Women are every bit as capable of logical reasoning as men, and men are capable of having good intuition. But male and female brains are wired differently, and that is not a bad thing. What is bad though is that for years women's natural inclinations have been consistently devalued by society, favoring instead a more logical (i.e., more male) approach to decision-making. We've been taught from an early age that intuition is a weaker form of reasoning than its 'more reliable' cousin, logic. And as a result, women tend to undervalue their natural inclinations--their more intuitive natures, their emotional intelligence, and their more holistic approach to problem-solving.
I used to flounder about whenever my inner being sensed that something was amiss in my world and sent out a message that I could not decipher. Was it unfounded fear I was experiencing? Anxiety? Perhaps personal bias, or wishful thinking? I often had no idea. When my heart sent me in one direction, and my brain in another, I panicked and allowed self-doubt to flood my senses. When I had a strong sense of something, a thing I just knew, and someone accused me of being too emotional, I cringed with embarrassment, willing myself to be more logical and less passionate in my thinking. Call a woman too emotional, and you'll likely silence her immediately.
Years ago, I shared my plight with a therapist I was seeing. I wanted to work on being less emotional and more logical in my thinking. I wanted to silence my inner voice, the one I was so certain I could not trust because far too often, its tuggings made no sense to me. But my therapist cautioned against it, telling me that our bodies often discerned truth a few weeks ahead of our brains. Sometimes our intuition causes us to act quickly, she shared, and other times we needed to be patient and let our intuition slowly guide us through choppy waters.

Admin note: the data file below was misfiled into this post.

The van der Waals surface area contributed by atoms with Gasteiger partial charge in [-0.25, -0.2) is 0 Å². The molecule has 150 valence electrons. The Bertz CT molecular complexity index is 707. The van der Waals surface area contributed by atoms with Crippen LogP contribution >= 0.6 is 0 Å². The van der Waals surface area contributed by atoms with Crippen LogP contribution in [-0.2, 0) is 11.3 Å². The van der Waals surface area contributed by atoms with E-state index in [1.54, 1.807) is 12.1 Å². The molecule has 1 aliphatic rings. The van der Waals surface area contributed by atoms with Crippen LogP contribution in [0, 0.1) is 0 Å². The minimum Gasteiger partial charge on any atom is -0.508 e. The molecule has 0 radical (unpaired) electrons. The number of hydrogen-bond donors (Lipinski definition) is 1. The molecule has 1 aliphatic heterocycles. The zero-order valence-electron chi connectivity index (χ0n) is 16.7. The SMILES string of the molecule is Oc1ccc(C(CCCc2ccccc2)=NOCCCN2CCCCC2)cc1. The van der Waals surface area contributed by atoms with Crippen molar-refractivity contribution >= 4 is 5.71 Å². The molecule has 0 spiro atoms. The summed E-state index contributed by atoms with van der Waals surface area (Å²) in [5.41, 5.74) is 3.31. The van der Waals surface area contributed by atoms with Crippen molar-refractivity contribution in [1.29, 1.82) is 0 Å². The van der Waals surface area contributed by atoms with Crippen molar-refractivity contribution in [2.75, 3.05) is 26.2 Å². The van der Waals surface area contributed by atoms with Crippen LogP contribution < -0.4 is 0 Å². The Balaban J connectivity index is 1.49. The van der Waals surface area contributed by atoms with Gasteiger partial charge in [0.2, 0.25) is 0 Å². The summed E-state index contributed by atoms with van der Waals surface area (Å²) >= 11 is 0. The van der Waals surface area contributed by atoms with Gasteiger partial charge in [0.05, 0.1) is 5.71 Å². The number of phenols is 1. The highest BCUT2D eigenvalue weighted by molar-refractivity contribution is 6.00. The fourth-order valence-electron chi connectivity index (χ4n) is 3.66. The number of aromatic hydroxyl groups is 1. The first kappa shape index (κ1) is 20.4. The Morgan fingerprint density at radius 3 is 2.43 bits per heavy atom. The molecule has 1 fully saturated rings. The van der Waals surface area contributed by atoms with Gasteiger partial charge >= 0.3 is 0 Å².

But I didn't like having feelings of unknown origins, I told her. I couldn't stand the uncertainty of not knowing what the feeling in my heart was trying to tell me. I was impatient for its message, leading me to sometimes jump to incorrect conclusions, which supported the (incorrect) notion that I was too emotional and my instincts could not be trusted. Picture someone thrashing about in water, on the verge of drowning. That was me when my instincts were in high gear, and I didn't trust or understand what the voice was trying to tell me.
Fast forward a few decades, and at 55 I've finally learned to trust my inner voice, learning how to integrate my intuition with my logical reasoning -- heart and brain working in synchronicity. And now, rather than thrashing about when I'm in choppy water, I roll onto my back and float, trusting that my intuition will carry me down the river to the place I'm intended to go.
I am proud of my intuition now, and of my ability to pick up on social cues. And even though I know my intuition is not full-proof, and at times I may need to subject it to the scrutiny of my more logical side, I will never again be silenced when someone tells me I am being too emotional. I am emotional. I bring emotion into my personal relationships and my work, every single day. Being emotional is what allows me to read people, to empathize with them, to see the world through numerous prisms, and that makes me more effective in everything I do-that makes me more me.
Earlier on Huff/Post50: